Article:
Second, Plaintiff appears to assert this Court should not abstain from hearing this action pursuant to the Younger abstention doctrine. See ECF No. 15 at pp. 2-3, 6, 11; ECF No. 17 at p. 1. The Court agrees with the Magistrate Judge that Younger abstention is appropriate because (1) there are ongoing state criminal proceedings (2) that implicate important state interests, and because (3) Plaintiff has an adequate opportunity to raise his federal claims in the state proceedings. See R & R at pp. 6-7; see generally Robinson v. Thomas, 855 F.3d 278, 285 (4th Cir. 2017) (summarizing the three Younger criteria). Moreover, Plaintiff has not made a showing of “extraordinary circumstances” justifying federal interference with the state proceedings. See Robinson, 855 F.3d at 286 (“A federal court may disregard Younger's mandate to abstain from interfering with ongoing state proceedings only where ‘extraordinary circumstances' exist that present the possibility of irreparable harm.”).

         Finally, Plaintiff appears to argue Defendants Greenville County Solicitors Office, Greenville County Police Department, and Greenville County SWAT Team could be held liable under § 1983 on a theory of municipal liability. See ECF No. 15 at pp. 4-5. But Plaintiff has not named a municipality as a defendant. Also, as the Magistrate Judge correctly explained, these three defendants are not “persons” within the meaning of § 1983, see R & R at p. 5, and therefore they cannot be sued under § 1983 for municipal liability or any other claim. See generally Harden v. Green, 27 F. App'x 173, 178 (4th Cir. 2001) (“The medical department of a prison may not be sued, because it is not a person within the meaning of § 1983.”); Jones v. Lexington Cty. Det. Ctr., 586 F.Supp.2d 444, 451 (D.S.C. 2008) (“Inanimate objects-such as buildings, facilities, and grounds-do not act under color of state law.”); Shadoan v. Florence Cty. Det. Ctr. Med. Dep't, 2013 WL 6408347, at *2 (D.S.C. Dec. 6, 2013) (“[U]se of the term ‘staff, ' ‘department, ' or the equivalent as a name for alleged defendants, is not adequate to state a claim against a ‘person' as required in § 1983 actions. . . . [G]roups of people are not amenable to suit under § 1983[.]”).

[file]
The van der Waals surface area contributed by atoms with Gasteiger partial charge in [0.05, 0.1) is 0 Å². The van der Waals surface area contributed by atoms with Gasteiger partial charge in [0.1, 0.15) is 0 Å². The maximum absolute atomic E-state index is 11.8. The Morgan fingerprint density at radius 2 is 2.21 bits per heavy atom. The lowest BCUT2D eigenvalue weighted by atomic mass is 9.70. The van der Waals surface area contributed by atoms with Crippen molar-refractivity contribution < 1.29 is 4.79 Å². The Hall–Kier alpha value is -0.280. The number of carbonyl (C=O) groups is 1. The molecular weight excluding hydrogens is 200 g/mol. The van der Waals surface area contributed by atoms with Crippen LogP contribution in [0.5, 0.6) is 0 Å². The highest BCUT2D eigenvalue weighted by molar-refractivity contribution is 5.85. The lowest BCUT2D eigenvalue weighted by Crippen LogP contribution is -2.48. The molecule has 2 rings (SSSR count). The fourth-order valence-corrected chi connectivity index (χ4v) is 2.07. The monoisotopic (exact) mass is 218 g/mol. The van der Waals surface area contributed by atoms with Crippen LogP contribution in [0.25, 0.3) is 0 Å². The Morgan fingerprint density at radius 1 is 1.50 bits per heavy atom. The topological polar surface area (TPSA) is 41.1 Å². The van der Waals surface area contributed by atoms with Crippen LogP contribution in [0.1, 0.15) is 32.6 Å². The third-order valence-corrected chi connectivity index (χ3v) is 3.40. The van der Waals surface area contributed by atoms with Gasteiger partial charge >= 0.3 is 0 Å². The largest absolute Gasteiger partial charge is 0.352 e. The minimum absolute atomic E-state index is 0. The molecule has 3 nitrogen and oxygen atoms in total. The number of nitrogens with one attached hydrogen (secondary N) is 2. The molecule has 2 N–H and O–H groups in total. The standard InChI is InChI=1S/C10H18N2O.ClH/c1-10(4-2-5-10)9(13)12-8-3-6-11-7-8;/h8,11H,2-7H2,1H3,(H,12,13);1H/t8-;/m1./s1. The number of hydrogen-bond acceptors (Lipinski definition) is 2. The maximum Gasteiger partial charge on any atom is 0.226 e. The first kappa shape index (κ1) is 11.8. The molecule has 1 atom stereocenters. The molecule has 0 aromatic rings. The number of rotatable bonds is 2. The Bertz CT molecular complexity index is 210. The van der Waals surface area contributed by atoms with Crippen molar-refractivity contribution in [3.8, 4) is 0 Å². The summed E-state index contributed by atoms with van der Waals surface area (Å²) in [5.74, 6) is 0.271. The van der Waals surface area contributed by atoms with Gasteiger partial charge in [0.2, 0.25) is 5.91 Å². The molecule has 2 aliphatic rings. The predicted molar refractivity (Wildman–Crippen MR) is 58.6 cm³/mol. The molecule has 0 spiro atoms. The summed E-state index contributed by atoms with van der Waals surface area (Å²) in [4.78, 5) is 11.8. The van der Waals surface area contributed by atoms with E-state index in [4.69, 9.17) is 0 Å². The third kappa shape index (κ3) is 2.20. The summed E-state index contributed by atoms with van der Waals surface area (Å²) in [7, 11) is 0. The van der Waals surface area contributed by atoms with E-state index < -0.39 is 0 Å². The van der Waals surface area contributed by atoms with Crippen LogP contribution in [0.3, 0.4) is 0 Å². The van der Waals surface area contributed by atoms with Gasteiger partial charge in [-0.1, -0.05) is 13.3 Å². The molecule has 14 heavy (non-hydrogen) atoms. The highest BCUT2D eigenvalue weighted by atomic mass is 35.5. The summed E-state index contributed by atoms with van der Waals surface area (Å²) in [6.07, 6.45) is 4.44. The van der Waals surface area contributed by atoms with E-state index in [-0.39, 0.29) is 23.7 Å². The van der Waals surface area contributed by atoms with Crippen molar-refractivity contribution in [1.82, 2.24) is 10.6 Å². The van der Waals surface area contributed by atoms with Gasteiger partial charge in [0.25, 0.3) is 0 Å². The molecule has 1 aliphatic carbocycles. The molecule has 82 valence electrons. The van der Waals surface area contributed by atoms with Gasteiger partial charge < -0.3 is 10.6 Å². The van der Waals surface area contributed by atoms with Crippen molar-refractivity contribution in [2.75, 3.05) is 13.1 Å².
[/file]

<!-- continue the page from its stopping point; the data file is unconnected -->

Conclusion

         For the foregoing reasons, the Court overrules Plaintiff's objections, adopts the R & R [ECF No. 13], and DISMISSES this action without prejudice and without issuance and service of process.[5] The Court DENIES AS MOOT Plaintiff's motion for discovery [ECF No. 3], motion to change venue [ECF No. 4], and motion for evidentiary hearing [ECF No. 6].

         IT ...